It is the cycle of life we all have to go through ~ birth, growth, decay and death. Yet for some reason, humanity by and large seems to brush aside the last two as if they can never happen; and when old age does creep up one day, it is overwhelmingly difficult to cope with…not just for the individual but even those around. The fact first struck me while taking care of my mother and mother-in-law~ one physically debilitated by disease, and the other by old age dementia. At first there was denial, a shock that this can’t happen to my parent. After all they are supposed to be the rocks you lean on. As reality of what was happening slowly sank in there was anger against the ‘fate’ that did this, heartbreak and helplessness at what they were going through and one’s own inability to alleviate the situation. Complete acceptance of the loss never really happens…you just learn that life has to continue. Today a family member shared a poem “Crabby Old Woman” and the painful memories all came back.
The apocryphal story about this poem that has been circulated on the web talks of how it was found among the ‘meagre possessions’ of an old woman who died in the geriatric ward of a Dundee, Scotland hospital, and was later published in the “ News magazine of The North Ireland Association for Mental Health”. A host of other claims surround it and sceptics even say that it has obviously been written by someone else imagining what it would be like being trapped inside a failing body but still having a vibrant mind. The logic being that if the old woman could write such a coherent poem and she wanted to be treated better, wouldn’t she have given the poem to the nurses herself? Some have traced it back to a nurse named Phyllis McCormack who wrote it for a hospital magazine way back in 1969. It was originally called “Look Closer”. The reference says that it was copied from the magazine by a patient in her own hand and later found in her locker when she died. Of course this is deviating from the main point that is not about the poem’s origin but it’s poignant content. Whoever wrote it has simply made an impassioned plea to not brush aside an old person without looking at the young soul within. In the arrogance of youth we tend to treat the old as ‘invisible’. This is a poem for being gentle and understanding about old age…and to remember that time goes by for everyone…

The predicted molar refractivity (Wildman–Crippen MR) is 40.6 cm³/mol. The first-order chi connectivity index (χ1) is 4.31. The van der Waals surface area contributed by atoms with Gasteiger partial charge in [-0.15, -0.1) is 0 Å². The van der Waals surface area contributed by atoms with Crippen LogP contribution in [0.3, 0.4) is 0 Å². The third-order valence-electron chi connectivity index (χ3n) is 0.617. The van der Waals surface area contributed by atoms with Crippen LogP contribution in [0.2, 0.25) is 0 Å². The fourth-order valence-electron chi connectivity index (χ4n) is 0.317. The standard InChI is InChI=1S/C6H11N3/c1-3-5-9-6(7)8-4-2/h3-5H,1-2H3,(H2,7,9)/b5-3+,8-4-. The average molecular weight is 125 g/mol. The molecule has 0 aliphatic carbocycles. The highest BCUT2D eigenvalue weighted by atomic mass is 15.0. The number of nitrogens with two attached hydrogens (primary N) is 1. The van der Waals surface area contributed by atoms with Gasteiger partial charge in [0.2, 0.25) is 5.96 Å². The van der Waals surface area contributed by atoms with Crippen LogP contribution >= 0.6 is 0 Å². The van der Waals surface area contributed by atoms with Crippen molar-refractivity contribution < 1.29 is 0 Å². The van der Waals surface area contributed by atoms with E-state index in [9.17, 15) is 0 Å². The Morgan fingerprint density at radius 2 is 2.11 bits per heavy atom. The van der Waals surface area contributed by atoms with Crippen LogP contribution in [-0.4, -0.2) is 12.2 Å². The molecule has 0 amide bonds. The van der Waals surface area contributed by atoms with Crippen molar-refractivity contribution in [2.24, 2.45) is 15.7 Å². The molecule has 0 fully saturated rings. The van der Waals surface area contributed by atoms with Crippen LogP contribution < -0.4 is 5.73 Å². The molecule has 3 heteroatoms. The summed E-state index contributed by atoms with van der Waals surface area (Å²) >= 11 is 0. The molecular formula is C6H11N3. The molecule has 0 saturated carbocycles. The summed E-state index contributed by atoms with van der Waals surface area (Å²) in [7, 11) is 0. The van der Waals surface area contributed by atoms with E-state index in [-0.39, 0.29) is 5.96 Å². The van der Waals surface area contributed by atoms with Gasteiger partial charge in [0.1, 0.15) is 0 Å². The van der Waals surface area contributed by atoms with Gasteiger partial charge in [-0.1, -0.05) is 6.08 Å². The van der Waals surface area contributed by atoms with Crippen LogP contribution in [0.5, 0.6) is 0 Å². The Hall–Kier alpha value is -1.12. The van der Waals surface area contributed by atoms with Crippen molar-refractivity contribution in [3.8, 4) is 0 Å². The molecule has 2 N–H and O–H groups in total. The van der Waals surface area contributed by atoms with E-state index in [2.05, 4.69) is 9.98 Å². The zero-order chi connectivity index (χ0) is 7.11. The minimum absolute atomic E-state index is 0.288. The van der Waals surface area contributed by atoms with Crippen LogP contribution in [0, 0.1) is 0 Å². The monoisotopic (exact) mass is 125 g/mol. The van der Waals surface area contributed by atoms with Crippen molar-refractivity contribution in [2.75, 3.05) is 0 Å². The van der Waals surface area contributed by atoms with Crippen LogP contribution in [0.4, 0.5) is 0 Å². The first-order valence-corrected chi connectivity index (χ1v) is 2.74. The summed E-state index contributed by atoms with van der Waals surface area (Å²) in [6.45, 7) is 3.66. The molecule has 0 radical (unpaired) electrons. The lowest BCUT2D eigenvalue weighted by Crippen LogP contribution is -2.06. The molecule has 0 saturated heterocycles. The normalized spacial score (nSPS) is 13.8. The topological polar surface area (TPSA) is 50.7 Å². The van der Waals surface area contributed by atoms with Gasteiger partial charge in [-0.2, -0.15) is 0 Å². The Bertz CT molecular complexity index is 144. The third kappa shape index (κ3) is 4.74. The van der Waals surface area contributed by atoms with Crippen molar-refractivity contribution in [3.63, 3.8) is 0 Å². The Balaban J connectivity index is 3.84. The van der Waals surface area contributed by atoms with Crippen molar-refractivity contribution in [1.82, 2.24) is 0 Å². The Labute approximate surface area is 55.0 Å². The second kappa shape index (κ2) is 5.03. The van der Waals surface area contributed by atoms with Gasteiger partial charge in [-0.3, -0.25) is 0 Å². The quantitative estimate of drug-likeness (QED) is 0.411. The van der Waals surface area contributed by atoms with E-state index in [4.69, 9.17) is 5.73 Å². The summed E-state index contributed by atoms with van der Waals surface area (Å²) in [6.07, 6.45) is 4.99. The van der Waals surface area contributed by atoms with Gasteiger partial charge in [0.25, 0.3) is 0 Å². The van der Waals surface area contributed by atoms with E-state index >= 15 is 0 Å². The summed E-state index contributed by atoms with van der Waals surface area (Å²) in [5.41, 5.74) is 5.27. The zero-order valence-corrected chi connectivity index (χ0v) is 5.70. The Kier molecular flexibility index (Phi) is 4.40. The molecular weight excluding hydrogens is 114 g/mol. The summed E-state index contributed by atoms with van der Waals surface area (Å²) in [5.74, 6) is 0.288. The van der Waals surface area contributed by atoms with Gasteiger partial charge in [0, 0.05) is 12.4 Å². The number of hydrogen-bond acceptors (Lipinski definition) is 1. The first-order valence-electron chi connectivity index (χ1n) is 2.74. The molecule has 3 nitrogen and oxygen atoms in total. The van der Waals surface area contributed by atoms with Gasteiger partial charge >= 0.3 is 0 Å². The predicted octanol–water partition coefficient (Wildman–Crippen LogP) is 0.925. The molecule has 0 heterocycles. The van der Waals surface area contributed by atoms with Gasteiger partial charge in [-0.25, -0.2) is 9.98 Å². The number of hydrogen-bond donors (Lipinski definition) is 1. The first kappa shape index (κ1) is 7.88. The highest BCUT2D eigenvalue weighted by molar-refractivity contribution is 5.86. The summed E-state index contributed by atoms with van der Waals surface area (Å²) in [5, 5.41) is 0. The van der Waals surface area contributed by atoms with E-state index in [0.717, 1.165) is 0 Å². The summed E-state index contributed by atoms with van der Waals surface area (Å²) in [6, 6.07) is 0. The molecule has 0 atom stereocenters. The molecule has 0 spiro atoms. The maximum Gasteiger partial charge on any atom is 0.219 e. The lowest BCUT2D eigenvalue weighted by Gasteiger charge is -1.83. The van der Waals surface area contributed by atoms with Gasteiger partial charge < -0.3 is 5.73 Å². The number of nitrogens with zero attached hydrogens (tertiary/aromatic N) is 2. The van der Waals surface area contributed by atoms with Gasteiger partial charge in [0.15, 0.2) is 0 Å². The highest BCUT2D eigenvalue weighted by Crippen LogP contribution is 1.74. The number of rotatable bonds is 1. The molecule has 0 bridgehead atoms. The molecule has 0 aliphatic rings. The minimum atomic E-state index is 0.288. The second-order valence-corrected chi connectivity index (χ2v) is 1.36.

Crabby Old Woman
What do you see, nurses, what do you see?
Are you thinking when you are looking at me…
A crabby old woman, not very wise
Uncertain of habit with faraway eyes.
Who dribbles her food and makes no reply
When you say in a loud voice: ‘I do wish you’d try.’
Who seems not to notice the things that you do
And forever is losing a stocking or shoe:
Who, unresisting or not, lets you do as you will
With bathing and feeding, the long day to fill.
Is that what you’re thinking? Is that what you see?
Then open your eyes, kids – you’re looking at ME.
I tell you who I am as I sit here so still
as I act on your bidding, as I eat at your will.
I’m a small child often, with a father and mother
Brothers and sisters who love one another.
A young girl of 16, with wings on her feet
Dreaming that soon now, a lover she’ll meet.
A bride soon at 2O – my heart gives a leap
Remembering the vows that I promised to keep.
At 25 now, I have young of my own
Who need me to build a secure, happy home.
A woman of 3O, my young now grow fast
Bound to each other with ties that should last.
At 4O, my young sons have all grown and gone
But my man’s beside me to see I don’t mourn.
At 5O, once more babies play round my knee
Again we know children, my loved one and me.
Dark days are upon me; my husband is dead
I look to the future and shudder with dread.
For my young are all rearing young of their own
And I think of the years and the love that I’ve known.
I’m now an old woman and Nature is cruel
‘Tis sad to make old age look like a fool..
The body it crumbles, grace and vigour depart
There now is a stone where I once had a heart.
But inside this old carcase, a young girl still dwells
And now, again, my battered heart swells.
I remember the joys, I remember the pain
And I’m living and loving life over again.
I think of the years, all too few, gone too fast
And accept the stark fact that nothing can last…
So open your eyes, kids, open and see
Not a crabby old woman – look closer, see ME!